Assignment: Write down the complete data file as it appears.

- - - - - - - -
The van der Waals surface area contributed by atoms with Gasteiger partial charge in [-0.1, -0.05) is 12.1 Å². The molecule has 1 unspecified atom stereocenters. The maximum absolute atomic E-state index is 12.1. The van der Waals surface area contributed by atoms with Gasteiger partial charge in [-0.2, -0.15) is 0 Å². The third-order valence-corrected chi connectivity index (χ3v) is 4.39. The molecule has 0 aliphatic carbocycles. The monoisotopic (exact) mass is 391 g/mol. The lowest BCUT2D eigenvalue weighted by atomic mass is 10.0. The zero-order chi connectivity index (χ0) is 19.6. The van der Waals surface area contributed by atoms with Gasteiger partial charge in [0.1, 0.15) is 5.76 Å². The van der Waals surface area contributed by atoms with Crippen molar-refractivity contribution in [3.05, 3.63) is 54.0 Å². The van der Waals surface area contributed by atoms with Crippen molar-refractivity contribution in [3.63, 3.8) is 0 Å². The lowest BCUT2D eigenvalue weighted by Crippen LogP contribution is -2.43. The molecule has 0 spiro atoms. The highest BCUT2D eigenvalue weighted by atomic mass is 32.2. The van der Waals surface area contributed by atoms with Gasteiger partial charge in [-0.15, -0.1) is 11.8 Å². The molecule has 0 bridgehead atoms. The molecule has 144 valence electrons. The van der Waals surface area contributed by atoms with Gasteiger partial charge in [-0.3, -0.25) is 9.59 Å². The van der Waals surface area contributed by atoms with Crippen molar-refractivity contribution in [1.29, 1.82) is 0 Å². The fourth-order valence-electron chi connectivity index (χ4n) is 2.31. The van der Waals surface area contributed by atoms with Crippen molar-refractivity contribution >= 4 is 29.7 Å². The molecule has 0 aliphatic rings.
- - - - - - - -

The van der Waals surface area contributed by atoms with Gasteiger partial charge in [-0.1, -0.05) is 12.1 Å². The molecule has 1 unspecified atom stereocenters. The maximum absolute atomic E-state index is 12.1. The van der Waals surface area contributed by atoms with Gasteiger partial charge in [-0.2, -0.15) is 0 Å². The third-order valence-corrected chi connectivity index (χ3v) is 4.39. The molecule has 0 aliphatic carbocycles. The monoisotopic (exact) mass is 391 g/mol. The lowest BCUT2D eigenvalue weighted by atomic mass is 10.0. The zero-order chi connectivity index (χ0) is 19.6. The van der Waals surface area contributed by atoms with Gasteiger partial charge in [0.1, 0.15) is 5.76 Å². The van der Waals surface area contributed by atoms with Crippen molar-refractivity contribution in [3.05, 3.63) is 54.0 Å². The van der Waals surface area contributed by atoms with Crippen molar-refractivity contribution in [3.63, 3.8) is 0 Å². The lowest BCUT2D eigenvalue weighted by Crippen LogP contribution is -2.43. The molecule has 0 spiro atoms. The highest BCUT2D eigenvalue weighted by atomic mass is 32.2. The van der Waals surface area contributed by atoms with Gasteiger partial charge in [-0.15, -0.1) is 11.8 Å². The molecule has 0 bridgehead atoms. The molecule has 144 valence electrons. The van der Waals surface area contributed by atoms with Gasteiger partial charge in [-0.3, -0.25) is 9.59 Å². The van der Waals surface area contributed by atoms with Crippen molar-refractivity contribution in [1.29, 1.82) is 0 Å². The fourth-order valence-electron chi connectivity index (χ4n) is 2.31. The van der Waals surface area contributed by atoms with Crippen molar-refractivity contribution >= 4 is 29.7 Å². The molecule has 0 aliphatic rings.